What is dwarfism?
Dwarfism is a condition of short stature. It is defined by the advocacy group Little People of America (LPA) as an adult height of 4 feet 10 inches or under, as a result of a medical or genetic condition. Although other groups may extend the criteria for certain forms of dwarfism to 5 feet, the average height of an adult with dwarfism is 4 feet.
What causes dwarfism?
- Can be caused by any one of more than 300 conditions, most of which are genetic. The most common type, accounting for 70% of all cases of short stature, is called achondroplasia.
- Achondroplasia may be inherited as dominant trait, which means that if a child gets the defective gene from one parent, the child will have the disorder. If one parent has achondroplasia, the infant has a 50% chance of inheriting the disorder. If both parents have the condition, the infant's chances of being affected increase to 75%.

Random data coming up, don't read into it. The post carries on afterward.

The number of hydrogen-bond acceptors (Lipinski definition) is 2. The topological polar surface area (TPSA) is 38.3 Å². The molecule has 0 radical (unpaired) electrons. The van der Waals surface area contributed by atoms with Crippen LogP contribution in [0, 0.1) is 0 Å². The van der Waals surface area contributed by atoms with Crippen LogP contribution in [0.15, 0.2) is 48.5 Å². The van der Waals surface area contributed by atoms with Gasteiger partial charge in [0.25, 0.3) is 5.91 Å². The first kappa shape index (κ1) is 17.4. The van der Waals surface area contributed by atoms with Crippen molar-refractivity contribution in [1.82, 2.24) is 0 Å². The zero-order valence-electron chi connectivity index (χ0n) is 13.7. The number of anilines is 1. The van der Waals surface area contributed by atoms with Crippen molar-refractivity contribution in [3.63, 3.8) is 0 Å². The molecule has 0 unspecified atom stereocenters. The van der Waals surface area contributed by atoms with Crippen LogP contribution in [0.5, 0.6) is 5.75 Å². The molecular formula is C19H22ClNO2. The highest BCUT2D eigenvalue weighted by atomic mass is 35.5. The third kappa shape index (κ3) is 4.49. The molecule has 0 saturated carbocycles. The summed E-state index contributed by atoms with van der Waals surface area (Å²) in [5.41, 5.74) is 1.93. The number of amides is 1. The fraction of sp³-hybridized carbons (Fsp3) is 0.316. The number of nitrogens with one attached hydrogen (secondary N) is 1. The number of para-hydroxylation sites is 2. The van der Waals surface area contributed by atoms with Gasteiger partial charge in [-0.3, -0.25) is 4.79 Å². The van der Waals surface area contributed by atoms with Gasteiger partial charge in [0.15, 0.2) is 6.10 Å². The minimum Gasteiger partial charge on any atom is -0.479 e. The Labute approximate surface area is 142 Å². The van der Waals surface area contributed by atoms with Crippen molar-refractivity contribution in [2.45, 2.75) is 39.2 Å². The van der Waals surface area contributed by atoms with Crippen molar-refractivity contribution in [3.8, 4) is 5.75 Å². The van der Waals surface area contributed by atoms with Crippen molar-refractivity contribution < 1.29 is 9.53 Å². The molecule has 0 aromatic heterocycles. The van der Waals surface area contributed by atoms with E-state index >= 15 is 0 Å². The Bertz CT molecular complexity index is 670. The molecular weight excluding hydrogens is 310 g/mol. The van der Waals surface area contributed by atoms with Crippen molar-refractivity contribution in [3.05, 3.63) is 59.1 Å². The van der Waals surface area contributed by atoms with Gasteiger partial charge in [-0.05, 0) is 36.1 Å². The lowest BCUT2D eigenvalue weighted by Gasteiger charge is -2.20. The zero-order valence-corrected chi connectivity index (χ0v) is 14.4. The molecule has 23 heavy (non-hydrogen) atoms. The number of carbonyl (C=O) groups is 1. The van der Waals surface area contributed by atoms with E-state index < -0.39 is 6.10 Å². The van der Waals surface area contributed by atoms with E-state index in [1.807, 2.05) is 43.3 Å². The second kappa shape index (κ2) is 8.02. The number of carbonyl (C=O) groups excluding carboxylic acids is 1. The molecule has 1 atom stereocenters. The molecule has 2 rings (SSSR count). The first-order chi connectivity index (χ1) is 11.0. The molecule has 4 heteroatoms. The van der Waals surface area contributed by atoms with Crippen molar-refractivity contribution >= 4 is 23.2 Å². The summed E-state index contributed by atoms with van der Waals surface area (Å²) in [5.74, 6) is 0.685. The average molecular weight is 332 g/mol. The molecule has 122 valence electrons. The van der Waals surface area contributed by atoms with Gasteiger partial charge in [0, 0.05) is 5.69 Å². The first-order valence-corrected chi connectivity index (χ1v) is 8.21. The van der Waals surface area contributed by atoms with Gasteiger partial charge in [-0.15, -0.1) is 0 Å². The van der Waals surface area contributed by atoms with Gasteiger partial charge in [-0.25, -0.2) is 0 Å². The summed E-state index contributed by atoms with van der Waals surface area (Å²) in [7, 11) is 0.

- Due to the uneven production of growth hormones by the pituitary gland dwarifsm is caused and gigantism also but its the opposite of it.
Types of dwarfism
There are an estimated 200 types of dwarfism. There are two main categories of dwarfism. One category is disproportionate dwarfism, meaning that the person has some average-size parts of the body, such as the head and/or trunk, and some shorter-than-normal parts of the body, such as the legs and arms. The most common type of disproportionate dwarfism is achondroplasia. In fact, achondroplasia acounts for about 70 percent of all cases of dwarfism.
The other main category of dwarfism is proportionate dwarfism, meaning that the person is small all over.
Common surgical treatments
Surgical procedures that may correct problems with bones in people with disproportionate dwarfism include:
- Inserting metal staples into the ends of long bones where growth occurs (growth plates) in order to correct the direction in which bones are growing.
- Inserting rods or staples to help correct the shape of the spine.